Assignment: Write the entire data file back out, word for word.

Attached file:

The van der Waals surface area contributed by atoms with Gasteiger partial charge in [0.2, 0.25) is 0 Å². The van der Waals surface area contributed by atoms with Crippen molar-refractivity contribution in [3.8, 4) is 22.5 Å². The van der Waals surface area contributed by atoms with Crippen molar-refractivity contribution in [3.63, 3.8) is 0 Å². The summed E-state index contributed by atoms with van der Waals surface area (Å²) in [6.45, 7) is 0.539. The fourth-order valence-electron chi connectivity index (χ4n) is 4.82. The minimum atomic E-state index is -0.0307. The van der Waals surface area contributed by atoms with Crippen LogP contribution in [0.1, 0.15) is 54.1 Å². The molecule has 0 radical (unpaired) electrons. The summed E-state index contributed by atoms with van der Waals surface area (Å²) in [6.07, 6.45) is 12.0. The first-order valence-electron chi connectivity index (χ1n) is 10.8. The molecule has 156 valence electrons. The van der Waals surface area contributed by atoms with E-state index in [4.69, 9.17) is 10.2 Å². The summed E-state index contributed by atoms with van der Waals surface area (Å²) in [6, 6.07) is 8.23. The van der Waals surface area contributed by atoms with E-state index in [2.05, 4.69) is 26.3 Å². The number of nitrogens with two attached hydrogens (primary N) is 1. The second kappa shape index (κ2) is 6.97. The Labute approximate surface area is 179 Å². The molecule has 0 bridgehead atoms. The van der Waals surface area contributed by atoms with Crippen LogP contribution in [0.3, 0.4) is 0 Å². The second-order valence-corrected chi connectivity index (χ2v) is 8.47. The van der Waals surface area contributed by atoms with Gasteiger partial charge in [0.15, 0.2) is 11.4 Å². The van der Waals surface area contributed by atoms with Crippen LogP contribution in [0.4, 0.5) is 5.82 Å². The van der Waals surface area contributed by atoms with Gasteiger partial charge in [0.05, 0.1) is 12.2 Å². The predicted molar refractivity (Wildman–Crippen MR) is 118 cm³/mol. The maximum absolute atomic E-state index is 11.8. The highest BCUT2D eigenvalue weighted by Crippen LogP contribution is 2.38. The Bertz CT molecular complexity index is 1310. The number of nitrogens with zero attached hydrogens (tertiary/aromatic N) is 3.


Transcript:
The van der Waals surface area contributed by atoms with Gasteiger partial charge in [0.2, 0.25) is 0 Å². The van der Waals surface area contributed by atoms with Crippen molar-refractivity contribution in [3.8, 4) is 22.5 Å². The van der Waals surface area contributed by atoms with Crippen molar-refractivity contribution in [3.63, 3.8) is 0 Å². The summed E-state index contributed by atoms with van der Waals surface area (Å²) in [6.45, 7) is 0.539. The fourth-order valence-electron chi connectivity index (χ4n) is 4.82. The minimum atomic E-state index is -0.0307. The van der Waals surface area contributed by atoms with Crippen LogP contribution in [0.1, 0.15) is 54.1 Å². The molecule has 0 radical (unpaired) electrons. The summed E-state index contributed by atoms with van der Waals surface area (Å²) in [6.07, 6.45) is 12.0. The first-order valence-electron chi connectivity index (χ1n) is 10.8. The molecule has 156 valence electrons. The van der Waals surface area contributed by atoms with E-state index in [4.69, 9.17) is 10.2 Å². The summed E-state index contributed by atoms with van der Waals surface area (Å²) in [6, 6.07) is 8.23. The van der Waals surface area contributed by atoms with E-state index in [2.05, 4.69) is 26.3 Å². The number of nitrogens with two attached hydrogens (primary N) is 1. The second kappa shape index (κ2) is 6.97. The Labute approximate surface area is 179 Å². The molecule has 0 bridgehead atoms. The van der Waals surface area contributed by atoms with Crippen LogP contribution in [0.3, 0.4) is 0 Å². The second-order valence-corrected chi connectivity index (χ2v) is 8.47. The van der Waals surface area contributed by atoms with Gasteiger partial charge in [0.15, 0.2) is 11.4 Å². The van der Waals surface area contributed by atoms with Crippen LogP contribution in [0.4, 0.5) is 5.82 Å². The van der Waals surface area contributed by atoms with Gasteiger partial charge in [0.05, 0.1) is 12.2 Å². The predicted molar refractivity (Wildman–Crippen MR) is 118 cm³/mol. The maximum absolute atomic E-state index is 11.8. The highest BCUT2D eigenvalue weighted by Crippen LogP contribution is 2.38. The Bertz CT molecular complexity index is 1310. The number of nitrogens with zero attached hydrogens (tertiary/aromatic N) is 3.